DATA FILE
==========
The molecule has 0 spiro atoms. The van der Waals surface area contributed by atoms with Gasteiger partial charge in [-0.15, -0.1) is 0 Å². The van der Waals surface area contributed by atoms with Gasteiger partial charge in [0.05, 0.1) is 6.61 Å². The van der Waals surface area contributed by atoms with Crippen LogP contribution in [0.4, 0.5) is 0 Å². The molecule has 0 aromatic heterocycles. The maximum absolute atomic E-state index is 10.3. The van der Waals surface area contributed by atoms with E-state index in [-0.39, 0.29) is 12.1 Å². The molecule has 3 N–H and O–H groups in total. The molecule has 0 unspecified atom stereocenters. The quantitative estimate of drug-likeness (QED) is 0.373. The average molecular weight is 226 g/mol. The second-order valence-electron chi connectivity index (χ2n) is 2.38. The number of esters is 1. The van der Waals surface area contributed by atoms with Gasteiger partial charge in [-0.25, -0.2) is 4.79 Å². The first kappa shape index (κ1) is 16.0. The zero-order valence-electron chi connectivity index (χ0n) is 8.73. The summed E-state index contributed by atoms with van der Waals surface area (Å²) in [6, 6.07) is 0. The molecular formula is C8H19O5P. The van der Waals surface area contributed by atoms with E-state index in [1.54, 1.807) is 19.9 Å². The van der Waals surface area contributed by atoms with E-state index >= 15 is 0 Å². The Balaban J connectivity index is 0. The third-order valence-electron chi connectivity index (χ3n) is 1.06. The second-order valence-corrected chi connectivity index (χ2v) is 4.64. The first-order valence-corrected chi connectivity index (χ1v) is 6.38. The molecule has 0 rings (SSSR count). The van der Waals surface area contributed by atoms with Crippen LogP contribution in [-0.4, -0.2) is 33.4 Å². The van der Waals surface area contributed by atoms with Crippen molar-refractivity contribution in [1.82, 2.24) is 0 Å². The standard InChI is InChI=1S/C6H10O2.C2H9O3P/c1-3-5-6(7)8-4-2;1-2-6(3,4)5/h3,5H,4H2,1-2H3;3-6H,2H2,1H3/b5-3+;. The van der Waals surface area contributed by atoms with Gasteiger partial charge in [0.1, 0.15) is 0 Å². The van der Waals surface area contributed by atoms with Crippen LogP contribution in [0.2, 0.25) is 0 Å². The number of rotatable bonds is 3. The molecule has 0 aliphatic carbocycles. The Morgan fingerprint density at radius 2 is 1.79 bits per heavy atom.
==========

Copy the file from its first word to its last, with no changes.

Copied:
The molecule has 0 spiro atoms. The van der Waals surface area contributed by atoms with Gasteiger partial charge in [-0.15, -0.1) is 0 Å². The van der Waals surface area contributed by atoms with Gasteiger partial charge in [0.05, 0.1) is 6.61 Å². The van der Waals surface area contributed by atoms with Crippen LogP contribution in [0.4, 0.5) is 0 Å². The molecule has 0 aromatic heterocycles. The maximum absolute atomic E-state index is 10.3. The van der Waals surface area contributed by atoms with E-state index in [-0.39, 0.29) is 12.1 Å². The molecule has 3 N–H and O–H groups in total. The molecule has 0 unspecified atom stereocenters. The quantitative estimate of drug-likeness (QED) is 0.373. The average molecular weight is 226 g/mol. The second-order valence-electron chi connectivity index (χ2n) is 2.38. The number of esters is 1. The van der Waals surface area contributed by atoms with Gasteiger partial charge in [-0.25, -0.2) is 4.79 Å². The first kappa shape index (κ1) is 16.0. The zero-order valence-electron chi connectivity index (χ0n) is 8.73. The summed E-state index contributed by atoms with van der Waals surface area (Å²) in [6, 6.07) is 0. The molecular formula is C8H19O5P. The van der Waals surface area contributed by atoms with E-state index in [1.54, 1.807) is 19.9 Å². The van der Waals surface area contributed by atoms with E-state index >= 15 is 0 Å². The Balaban J connectivity index is 0. The third-order valence-electron chi connectivity index (χ3n) is 1.06. The second-order valence-corrected chi connectivity index (χ2v) is 4.64. The first-order valence-corrected chi connectivity index (χ1v) is 6.38. The molecule has 0 rings (SSSR count). The van der Waals surface area contributed by atoms with Crippen LogP contribution in [-0.4, -0.2) is 33.4 Å². The van der Waals surface area contributed by atoms with Crippen molar-refractivity contribution in [1.82, 2.24) is 0 Å². The standard InChI is InChI=1S/C6H10O2.C2H9O3P/c1-3-5-6(7)8-4-2;1-2-6(3,4)5/h3,5H,4H2,1-2H3;3-6H,2H2,1H3/b5-3+;. The van der Waals surface area contributed by atoms with Gasteiger partial charge in [0.1, 0.15) is 0 Å². The van der Waals surface area contributed by atoms with Crippen LogP contribution in [0.2, 0.25) is 0 Å². The number of rotatable bonds is 3. The molecule has 0 aliphatic carbocycles. The Morgan fingerprint density at radius 2 is 1.79 bits per heavy atom.